One of the biggest ways the Internet has changed our lives is how we now learn and teach new things. Teaching has changed drastically with the Internet being in everyone’s home, and the change is for the better.
Before I go down the path of all the vast improvements, lets not forget the drawbacks. Joe agreed with me, that the biggest downside to online, is the lack of instant response / feedback. If you watched the first episode of this series, we bring this up too. When you are standing in front a room full of warm bodies, you can ask them questions and cater your lesson to their needs. If you are doing a lecture / talk you can adjust your talk to so that more people in the room understand what you are talking about not covering things that are too advanced, or too easy.
When teaching online, there is no feedback, you have to plan ahead and make sure that you are catering to enough people, and focus heavily from the get go who the course is meant for. Once you know who the course is meant for, you can create the lesson plan. I spend way more time planning an online course for this reason than anything I do in person because I know that I cannot readjust on the fly with an online course, once I record and publish I won’t be re-recording for a few months.
There are few other drawbacks that we pointed out with teaching online, but I feel this is is the highest “con” on my list.
For the few drawbacks, I think that teaching online is way better. For one, you can easily re-iterate on your work. If the first recording didn’t get many hits or people got lost, you can re-shoot and try it again. In person, once you’ve taught a class, you can’t re-teach it to the same people (who will want to come back if they disliked it). This iteration can also help with broken apart courses where maybe 1 lesson is where most of your students are getting stuck, re-shoot just that one part of the course and see if maybe a better or new way of explaining something helps.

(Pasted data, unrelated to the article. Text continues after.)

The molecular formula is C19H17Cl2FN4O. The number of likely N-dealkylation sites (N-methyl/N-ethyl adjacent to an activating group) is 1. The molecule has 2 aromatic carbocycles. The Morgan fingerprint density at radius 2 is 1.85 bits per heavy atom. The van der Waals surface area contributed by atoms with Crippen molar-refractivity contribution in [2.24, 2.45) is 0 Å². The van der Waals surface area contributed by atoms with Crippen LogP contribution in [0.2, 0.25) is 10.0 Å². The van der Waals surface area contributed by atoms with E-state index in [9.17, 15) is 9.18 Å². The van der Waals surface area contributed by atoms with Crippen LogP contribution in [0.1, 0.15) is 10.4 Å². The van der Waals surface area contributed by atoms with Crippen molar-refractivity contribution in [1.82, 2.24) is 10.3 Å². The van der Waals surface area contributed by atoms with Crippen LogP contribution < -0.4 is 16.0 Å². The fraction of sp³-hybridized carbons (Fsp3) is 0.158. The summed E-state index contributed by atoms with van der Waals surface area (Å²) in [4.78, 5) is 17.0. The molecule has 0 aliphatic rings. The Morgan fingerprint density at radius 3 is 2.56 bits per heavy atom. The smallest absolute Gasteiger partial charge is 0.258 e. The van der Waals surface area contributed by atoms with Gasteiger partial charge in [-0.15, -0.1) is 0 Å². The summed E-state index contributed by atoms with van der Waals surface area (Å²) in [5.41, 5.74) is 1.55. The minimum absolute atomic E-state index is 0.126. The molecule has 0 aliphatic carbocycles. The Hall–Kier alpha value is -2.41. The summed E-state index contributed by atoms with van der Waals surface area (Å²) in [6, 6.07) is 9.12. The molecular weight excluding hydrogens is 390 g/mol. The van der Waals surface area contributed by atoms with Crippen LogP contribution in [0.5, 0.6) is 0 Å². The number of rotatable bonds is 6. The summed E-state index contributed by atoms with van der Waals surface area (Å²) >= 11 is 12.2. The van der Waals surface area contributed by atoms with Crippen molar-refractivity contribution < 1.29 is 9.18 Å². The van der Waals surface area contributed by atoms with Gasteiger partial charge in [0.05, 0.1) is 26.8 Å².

Another benefit of teaching online, which also applies to learning, is the formats. Since I prefer lecture-type in person, I may prefer to do something like Front End Masters, where I can record in front of a classroom for live feedback, but still have recorded content. On Caldera Learn, we host our courses as live webinars, which we record. So I as the teacher get the benefit of live interaction (not as good as in person, but not bad), while still being able to record great content for future users to come and learn.
While the Internet has really changed the way that teachers can teach, I’d say an almost better thing is how it has allowed students to learn. As mentioned before, the greatest thing that you have compared to a traditional school environment, is selection. While at school you can try to find the best teacher for the subject, online you can not just find different teachers, you can find different teaching styles.
Front End Masters has their rendition of recorded classroom, you may learn better as if being part of that class. Lynda.com a site I’m an author on, is project-focused courses (you build something as the course), but its more of a one-on-one interaction where the teacher guides you through the project. With Caldera Learn we teach in live webinar format giving you live access to ask questions and get answers without having to go to a classroom.
On top of all the different teaching methods, there is also the teachers themselves. You might learn more from Tonya than from me because you prefer her teaching style, her voice, or even can relate more to her logic when it comes to code. There are a lot of factors that might help you “connect” more to one teacher or another, and the Internet allows you to try out all of them, at a fraction of the price of tuition.